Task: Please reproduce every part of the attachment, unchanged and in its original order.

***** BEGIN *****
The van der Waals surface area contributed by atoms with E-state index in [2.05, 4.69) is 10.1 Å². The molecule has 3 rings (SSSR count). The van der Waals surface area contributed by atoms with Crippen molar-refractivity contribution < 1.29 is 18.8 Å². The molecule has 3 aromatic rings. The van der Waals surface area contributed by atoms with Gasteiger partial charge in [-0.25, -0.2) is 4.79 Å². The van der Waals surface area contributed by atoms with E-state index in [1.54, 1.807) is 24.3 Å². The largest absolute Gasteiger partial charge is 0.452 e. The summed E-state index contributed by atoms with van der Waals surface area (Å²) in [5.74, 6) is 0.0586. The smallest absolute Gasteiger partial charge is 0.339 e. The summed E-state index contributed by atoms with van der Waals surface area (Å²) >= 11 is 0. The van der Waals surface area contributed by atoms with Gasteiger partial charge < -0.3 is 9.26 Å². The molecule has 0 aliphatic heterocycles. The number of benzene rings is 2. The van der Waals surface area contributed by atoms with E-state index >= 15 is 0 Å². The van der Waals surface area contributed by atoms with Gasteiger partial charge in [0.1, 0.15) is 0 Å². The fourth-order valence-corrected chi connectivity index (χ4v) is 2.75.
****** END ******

The van der Waals surface area contributed by atoms with E-state index in [2.05, 4.69) is 10.1 Å². The molecule has 3 rings (SSSR count). The van der Waals surface area contributed by atoms with Crippen molar-refractivity contribution < 1.29 is 18.8 Å². The molecule has 3 aromatic rings. The van der Waals surface area contributed by atoms with Gasteiger partial charge in [-0.25, -0.2) is 4.79 Å². The van der Waals surface area contributed by atoms with E-state index in [1.54, 1.807) is 24.3 Å². The largest absolute Gasteiger partial charge is 0.452 e. The summed E-state index contributed by atoms with van der Waals surface area (Å²) in [5.74, 6) is 0.0586. The smallest absolute Gasteiger partial charge is 0.339 e. The summed E-state index contributed by atoms with van der Waals surface area (Å²) >= 11 is 0. The van der Waals surface area contributed by atoms with Gasteiger partial charge < -0.3 is 9.26 Å². The molecule has 0 aliphatic heterocycles. The number of benzene rings is 2. The van der Waals surface area contributed by atoms with E-state index >= 15 is 0 Å². The van der Waals surface area contributed by atoms with Gasteiger partial charge in [0.1, 0.15) is 0 Å². The fourth-order valence-corrected chi connectivity index (χ4v) is 2.75.